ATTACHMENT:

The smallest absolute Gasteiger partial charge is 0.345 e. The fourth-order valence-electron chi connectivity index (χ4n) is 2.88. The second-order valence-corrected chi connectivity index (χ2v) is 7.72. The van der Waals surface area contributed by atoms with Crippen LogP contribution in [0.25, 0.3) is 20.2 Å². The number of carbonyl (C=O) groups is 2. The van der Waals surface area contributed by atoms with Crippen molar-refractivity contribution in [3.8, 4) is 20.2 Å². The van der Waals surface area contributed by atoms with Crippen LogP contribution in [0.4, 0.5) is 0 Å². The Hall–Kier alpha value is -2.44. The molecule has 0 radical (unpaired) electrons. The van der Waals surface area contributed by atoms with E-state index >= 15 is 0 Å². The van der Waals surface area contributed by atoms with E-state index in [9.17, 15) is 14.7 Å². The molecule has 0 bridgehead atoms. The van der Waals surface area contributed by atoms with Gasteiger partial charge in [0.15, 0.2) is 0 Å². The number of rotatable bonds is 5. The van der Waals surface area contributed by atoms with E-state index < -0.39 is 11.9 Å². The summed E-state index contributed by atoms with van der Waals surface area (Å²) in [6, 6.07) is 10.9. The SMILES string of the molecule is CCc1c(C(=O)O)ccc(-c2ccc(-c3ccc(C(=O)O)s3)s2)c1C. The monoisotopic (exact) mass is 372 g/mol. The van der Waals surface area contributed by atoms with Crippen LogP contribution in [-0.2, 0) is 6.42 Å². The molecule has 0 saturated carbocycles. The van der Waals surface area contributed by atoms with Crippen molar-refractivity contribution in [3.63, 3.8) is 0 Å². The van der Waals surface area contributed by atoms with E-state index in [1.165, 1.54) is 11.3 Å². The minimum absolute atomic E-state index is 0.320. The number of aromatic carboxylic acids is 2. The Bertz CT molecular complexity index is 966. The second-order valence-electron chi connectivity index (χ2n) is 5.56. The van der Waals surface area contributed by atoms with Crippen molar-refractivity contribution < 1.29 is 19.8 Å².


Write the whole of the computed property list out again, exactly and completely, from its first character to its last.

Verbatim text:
The smallest absolute Gasteiger partial charge is 0.345 e. The fourth-order valence-electron chi connectivity index (χ4n) is 2.88. The second-order valence-corrected chi connectivity index (χ2v) is 7.72. The van der Waals surface area contributed by atoms with Crippen LogP contribution in [0.25, 0.3) is 20.2 Å². The number of carbonyl (C=O) groups is 2. The van der Waals surface area contributed by atoms with Crippen molar-refractivity contribution in [3.8, 4) is 20.2 Å². The van der Waals surface area contributed by atoms with Crippen LogP contribution in [0.4, 0.5) is 0 Å². The Hall–Kier alpha value is -2.44. The molecule has 0 radical (unpaired) electrons. The van der Waals surface area contributed by atoms with E-state index >= 15 is 0 Å². The van der Waals surface area contributed by atoms with E-state index in [9.17, 15) is 14.7 Å². The molecule has 0 bridgehead atoms. The van der Waals surface area contributed by atoms with Gasteiger partial charge in [0.15, 0.2) is 0 Å². The number of rotatable bonds is 5. The van der Waals surface area contributed by atoms with E-state index < -0.39 is 11.9 Å². The summed E-state index contributed by atoms with van der Waals surface area (Å²) in [6, 6.07) is 10.9. The SMILES string of the molecule is CCc1c(C(=O)O)ccc(-c2ccc(-c3ccc(C(=O)O)s3)s2)c1C. The monoisotopic (exact) mass is 372 g/mol. The van der Waals surface area contributed by atoms with Crippen LogP contribution in [-0.2, 0) is 6.42 Å². The molecule has 0 saturated carbocycles. The van der Waals surface area contributed by atoms with Crippen molar-refractivity contribution in [3.63, 3.8) is 0 Å². The van der Waals surface area contributed by atoms with E-state index in [1.165, 1.54) is 11.3 Å². The minimum absolute atomic E-state index is 0.320. The number of aromatic carboxylic acids is 2. The Bertz CT molecular complexity index is 966. The second-order valence-electron chi connectivity index (χ2n) is 5.56. The van der Waals surface area contributed by atoms with Crippen molar-refractivity contribution < 1.29 is 19.8 Å².